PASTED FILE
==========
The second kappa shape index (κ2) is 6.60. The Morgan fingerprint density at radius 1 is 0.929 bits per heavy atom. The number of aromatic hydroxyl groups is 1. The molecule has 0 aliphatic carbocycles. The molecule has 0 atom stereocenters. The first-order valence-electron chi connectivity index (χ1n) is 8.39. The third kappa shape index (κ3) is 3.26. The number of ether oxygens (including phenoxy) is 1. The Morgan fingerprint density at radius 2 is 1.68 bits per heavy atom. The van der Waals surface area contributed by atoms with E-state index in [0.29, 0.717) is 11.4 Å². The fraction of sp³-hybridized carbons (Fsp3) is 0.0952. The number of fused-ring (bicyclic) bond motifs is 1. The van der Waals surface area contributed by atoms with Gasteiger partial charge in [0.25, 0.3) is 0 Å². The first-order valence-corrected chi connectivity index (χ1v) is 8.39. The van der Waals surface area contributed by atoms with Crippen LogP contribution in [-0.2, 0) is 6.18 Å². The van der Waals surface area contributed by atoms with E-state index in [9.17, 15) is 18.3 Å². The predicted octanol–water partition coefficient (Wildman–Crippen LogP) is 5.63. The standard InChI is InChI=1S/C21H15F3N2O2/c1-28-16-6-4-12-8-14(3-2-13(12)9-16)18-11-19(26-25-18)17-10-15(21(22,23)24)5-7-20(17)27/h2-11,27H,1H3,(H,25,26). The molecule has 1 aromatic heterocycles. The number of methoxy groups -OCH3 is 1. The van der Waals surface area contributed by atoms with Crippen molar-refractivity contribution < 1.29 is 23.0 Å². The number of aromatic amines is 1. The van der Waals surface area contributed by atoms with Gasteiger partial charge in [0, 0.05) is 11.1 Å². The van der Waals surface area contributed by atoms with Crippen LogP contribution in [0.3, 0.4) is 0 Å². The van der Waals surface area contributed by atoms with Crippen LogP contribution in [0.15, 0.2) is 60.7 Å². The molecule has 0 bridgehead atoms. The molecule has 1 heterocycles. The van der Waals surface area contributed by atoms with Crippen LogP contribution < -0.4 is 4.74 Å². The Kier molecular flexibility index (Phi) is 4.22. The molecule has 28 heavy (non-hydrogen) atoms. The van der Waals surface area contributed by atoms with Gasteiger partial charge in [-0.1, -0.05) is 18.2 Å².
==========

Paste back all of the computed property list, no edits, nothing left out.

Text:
The second kappa shape index (κ2) is 6.60. The Morgan fingerprint density at radius 1 is 0.929 bits per heavy atom. The number of aromatic hydroxyl groups is 1. The molecule has 0 aliphatic carbocycles. The molecule has 0 atom stereocenters. The first-order valence-electron chi connectivity index (χ1n) is 8.39. The third kappa shape index (κ3) is 3.26. The number of ether oxygens (including phenoxy) is 1. The Morgan fingerprint density at radius 2 is 1.68 bits per heavy atom. The van der Waals surface area contributed by atoms with E-state index in [0.29, 0.717) is 11.4 Å². The fraction of sp³-hybridized carbons (Fsp3) is 0.0952. The number of fused-ring (bicyclic) bond motifs is 1. The van der Waals surface area contributed by atoms with Gasteiger partial charge in [0.25, 0.3) is 0 Å². The first-order valence-corrected chi connectivity index (χ1v) is 8.39. The van der Waals surface area contributed by atoms with Crippen LogP contribution in [-0.2, 0) is 6.18 Å². The van der Waals surface area contributed by atoms with E-state index in [9.17, 15) is 18.3 Å². The predicted octanol–water partition coefficient (Wildman–Crippen LogP) is 5.63. The standard InChI is InChI=1S/C21H15F3N2O2/c1-28-16-6-4-12-8-14(3-2-13(12)9-16)18-11-19(26-25-18)17-10-15(21(22,23)24)5-7-20(17)27/h2-11,27H,1H3,(H,25,26). The molecule has 1 aromatic heterocycles. The number of methoxy groups -OCH3 is 1. The van der Waals surface area contributed by atoms with Crippen molar-refractivity contribution < 1.29 is 23.0 Å². The number of aromatic amines is 1. The van der Waals surface area contributed by atoms with Gasteiger partial charge in [0, 0.05) is 11.1 Å². The van der Waals surface area contributed by atoms with Crippen LogP contribution in [0.3, 0.4) is 0 Å². The van der Waals surface area contributed by atoms with Crippen LogP contribution in [0.15, 0.2) is 60.7 Å². The molecule has 0 bridgehead atoms. The molecule has 1 heterocycles. The van der Waals surface area contributed by atoms with Crippen LogP contribution < -0.4 is 4.74 Å². The Kier molecular flexibility index (Phi) is 4.22. The molecule has 28 heavy (non-hydrogen) atoms. The van der Waals surface area contributed by atoms with Gasteiger partial charge in [-0.1, -0.05) is 18.2 Å².